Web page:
Growing up in a middle-class Jewish neighborhood in Baltimore has given me lots of fodder for my work. Dad’s a specialist on Middle East policy and Mom’s a teacher, so our dinner-table conversations were fraught with arguments, lessons and thought-provoking anecdotes. Of the five plays I have running around the country, all of them employ pseudo-intellectual/quasi-political and far-too-educated characters based on my own Jewish upbringing.

Currently, at the Elephant Theatre, my play, “Ellipses…,” is about two people who can’t finish their sentences; yet they manage to communicate better than most people.

My family rarely finished their sentences because everyone had so much to say, articulate, declare, pronounce, state, verbalize. Dad was always spewing on and on about Arab-Israeli politics, Mom would argue the benefits of communal dressing rooms at Loehmann’s, and I would champion my vegetarian ideals by disputing whether or not an egg should replace the shank bone on the seder plate.

Like the Freedman’s, the couple in “Ellipses…,” including the Jewish saleswoman who tries to help them pick out a wedding dress, are plagued with ellipses. These characters have so much to say, that they can’t finish their sentences because their minds are working too quickly.

I attempt to explore, investigate and play with my voice in various plays. Currently playing in Northern California is “Looking for Atticus Finch,” a play I wrote with Mark Troy, investigates a Jewish girl’s coming of age at Haverford College (my alma mater) and her ultimate search for a real hero. In Pennsylvania, one of my favorite plays is running: “Serial Killer Barbie,” which explores a young Jewish girl’s evolution from kindergarten to high school as she confronts anti-Semitism head on with her wit, anger and strychnine.

Who knew once upon a bimah that my coming of age was truly reflective of my adult coming of age as a writer?

Being a writer is a process. Being a Jewish writer simply furnishes a lot more schtick with which to bless my characters.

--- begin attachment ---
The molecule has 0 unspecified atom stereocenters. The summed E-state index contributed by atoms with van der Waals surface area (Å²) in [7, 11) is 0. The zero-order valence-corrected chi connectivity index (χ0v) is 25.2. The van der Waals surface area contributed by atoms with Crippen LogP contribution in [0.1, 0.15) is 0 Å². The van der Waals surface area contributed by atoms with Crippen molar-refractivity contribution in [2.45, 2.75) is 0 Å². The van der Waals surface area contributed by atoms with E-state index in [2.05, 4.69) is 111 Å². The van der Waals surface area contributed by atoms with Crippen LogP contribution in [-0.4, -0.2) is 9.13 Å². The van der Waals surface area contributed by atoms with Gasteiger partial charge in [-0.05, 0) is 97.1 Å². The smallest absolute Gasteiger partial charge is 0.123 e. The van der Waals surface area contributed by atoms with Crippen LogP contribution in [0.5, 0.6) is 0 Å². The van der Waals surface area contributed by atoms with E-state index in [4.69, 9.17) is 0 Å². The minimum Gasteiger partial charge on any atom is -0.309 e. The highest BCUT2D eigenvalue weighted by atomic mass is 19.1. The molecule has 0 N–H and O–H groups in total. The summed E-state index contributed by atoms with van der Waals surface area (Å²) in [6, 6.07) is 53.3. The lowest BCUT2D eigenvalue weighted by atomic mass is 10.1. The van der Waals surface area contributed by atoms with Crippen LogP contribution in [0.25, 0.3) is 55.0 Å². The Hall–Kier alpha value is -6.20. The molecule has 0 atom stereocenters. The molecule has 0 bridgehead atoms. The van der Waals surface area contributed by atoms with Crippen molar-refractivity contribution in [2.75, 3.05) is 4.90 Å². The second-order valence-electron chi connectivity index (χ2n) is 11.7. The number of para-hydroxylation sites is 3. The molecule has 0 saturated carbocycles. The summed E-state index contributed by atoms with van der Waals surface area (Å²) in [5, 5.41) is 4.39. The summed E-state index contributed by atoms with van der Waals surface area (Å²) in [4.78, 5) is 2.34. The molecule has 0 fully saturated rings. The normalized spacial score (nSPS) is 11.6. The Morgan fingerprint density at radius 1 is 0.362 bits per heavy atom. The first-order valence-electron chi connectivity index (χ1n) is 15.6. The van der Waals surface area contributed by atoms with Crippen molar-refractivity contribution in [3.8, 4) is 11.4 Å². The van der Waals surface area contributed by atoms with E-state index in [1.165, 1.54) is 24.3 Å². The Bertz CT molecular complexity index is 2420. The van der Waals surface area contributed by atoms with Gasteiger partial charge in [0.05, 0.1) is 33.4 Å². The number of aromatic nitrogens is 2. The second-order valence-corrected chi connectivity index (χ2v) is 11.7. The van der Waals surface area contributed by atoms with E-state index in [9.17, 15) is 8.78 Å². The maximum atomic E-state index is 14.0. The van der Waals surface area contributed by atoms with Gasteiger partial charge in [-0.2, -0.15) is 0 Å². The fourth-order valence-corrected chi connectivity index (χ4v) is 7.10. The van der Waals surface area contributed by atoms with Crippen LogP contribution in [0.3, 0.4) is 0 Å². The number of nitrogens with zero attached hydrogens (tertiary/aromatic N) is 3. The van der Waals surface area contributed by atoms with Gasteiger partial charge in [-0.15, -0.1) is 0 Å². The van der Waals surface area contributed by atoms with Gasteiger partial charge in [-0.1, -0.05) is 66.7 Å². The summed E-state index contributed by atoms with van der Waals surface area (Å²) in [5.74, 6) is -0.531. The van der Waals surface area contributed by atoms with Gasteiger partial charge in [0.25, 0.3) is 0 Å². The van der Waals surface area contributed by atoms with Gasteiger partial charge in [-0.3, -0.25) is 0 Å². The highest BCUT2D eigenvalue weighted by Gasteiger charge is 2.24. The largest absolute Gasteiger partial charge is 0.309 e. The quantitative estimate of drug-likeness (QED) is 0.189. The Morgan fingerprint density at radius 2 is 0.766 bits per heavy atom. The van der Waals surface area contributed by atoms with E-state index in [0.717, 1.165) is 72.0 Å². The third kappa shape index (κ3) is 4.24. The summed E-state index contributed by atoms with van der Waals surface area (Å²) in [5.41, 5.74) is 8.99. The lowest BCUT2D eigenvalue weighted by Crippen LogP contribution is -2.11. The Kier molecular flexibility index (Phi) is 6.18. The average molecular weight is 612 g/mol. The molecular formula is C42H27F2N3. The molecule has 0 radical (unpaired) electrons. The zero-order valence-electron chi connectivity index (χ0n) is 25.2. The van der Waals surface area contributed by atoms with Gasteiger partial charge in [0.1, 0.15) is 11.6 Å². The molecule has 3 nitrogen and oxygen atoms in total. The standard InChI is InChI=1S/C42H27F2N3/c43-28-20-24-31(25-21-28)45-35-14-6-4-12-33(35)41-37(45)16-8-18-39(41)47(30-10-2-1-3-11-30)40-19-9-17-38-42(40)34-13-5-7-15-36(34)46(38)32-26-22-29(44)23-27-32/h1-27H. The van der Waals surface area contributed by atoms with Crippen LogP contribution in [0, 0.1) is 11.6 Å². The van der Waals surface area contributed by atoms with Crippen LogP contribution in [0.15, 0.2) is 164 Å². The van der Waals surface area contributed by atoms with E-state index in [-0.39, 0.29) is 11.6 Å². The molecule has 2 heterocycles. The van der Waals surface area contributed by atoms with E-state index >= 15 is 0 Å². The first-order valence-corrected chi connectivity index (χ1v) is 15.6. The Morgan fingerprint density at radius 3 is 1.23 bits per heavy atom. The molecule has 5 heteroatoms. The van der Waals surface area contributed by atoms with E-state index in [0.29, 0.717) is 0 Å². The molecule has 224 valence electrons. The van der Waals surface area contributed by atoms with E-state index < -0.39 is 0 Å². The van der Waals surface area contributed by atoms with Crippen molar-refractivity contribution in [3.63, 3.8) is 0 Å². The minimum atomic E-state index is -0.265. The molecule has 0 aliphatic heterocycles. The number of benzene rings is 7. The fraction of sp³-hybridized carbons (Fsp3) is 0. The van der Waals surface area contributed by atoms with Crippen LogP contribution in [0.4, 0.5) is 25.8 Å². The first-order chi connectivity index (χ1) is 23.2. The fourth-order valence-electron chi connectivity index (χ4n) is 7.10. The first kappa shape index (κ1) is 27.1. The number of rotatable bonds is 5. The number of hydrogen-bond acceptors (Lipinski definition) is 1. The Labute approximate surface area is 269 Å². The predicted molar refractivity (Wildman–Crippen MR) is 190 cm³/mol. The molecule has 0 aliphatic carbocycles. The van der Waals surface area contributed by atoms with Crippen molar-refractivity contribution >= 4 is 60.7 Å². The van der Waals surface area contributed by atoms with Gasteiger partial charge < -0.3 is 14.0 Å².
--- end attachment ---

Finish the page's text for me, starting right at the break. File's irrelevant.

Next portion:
Colette Freedman’s “Ellipses…” runs through June 15 in Circus Theatricals One Act festival at the Elephant Theatre, 6322 Santa Monica Blvd., West Hollywood. For tickets, call (866) 811-4111 or visit

Nimoy’s New Trek


In a recent Tel Aviv seminar, Leonard Nimoy — famous as “Star Trek’s” logical Mr. Spock — described the Vulcan way he behaved while playing Golda Meir’s husband in a 1982 TV movie.

“I had a question and the director blurted, ‘It doesn’t make any difference, you’re wrong for this part anyway,'” the 74-year-old actor-director said. “But I just walked away, let it fizzle out and went back to work.”

Nimoy — who was Emmy nominated for that role — was back in Israel as part of the Jewish Federation’s Tel Aviv-Los Angeles Partnership film master class program. During his five-day trip, he conducted two “Inside the Actor’s Studio”-style seminars for student actors and directors.

Nimoy said he was eager to participate because he finds current Israeli cinema to be “fresh, well-executed and relevant to the culture,” compared to the “primitive” films he viewed in the early 1980s. He was equally impressed by students at the Beit Zvi drama school, who asked questions such as “How did you approach your work?” and “How did you find your way into a character?”

Nimoy, in turn, described his use of Stanislavsky’s Method, as taught by the late Jeff Corey, in which an actor uses personal experiences to emotionally tap into a scene. The technique also emphasizes finding major themes in a piece to determine a character’s connection to them. Spock, for instance, drew on “Trek’s” dissection of individuals simultaneously “exploring outside of themselves and achieving self-discovery.”

“I also talked a lot about subtext,” Nimoy recalled. “For example, what does a character mean when he says the simple words, ‘I love you’? Is he saying, ‘I love you,’ meaning the other person doesn’t, or ‘I love you,'” because he feels unloved?”

Eventually someone asked why Nimoy gave up acting and directing in favor of photography and philanthropy eight years ago. The artist traced his decision to sitting, for hours in a hot trailer in Morocco, flies buzzing about, while playing the prophet Samuel in the TV movie, “David.” “I decided, ‘I’m done with this,'” he said, in decidedly un-Spock-like tones. “‘There’s no need to continue, because I’ve had all the creative expression a person could ever have dreamed of in a career that’s spanned more than 50 years.”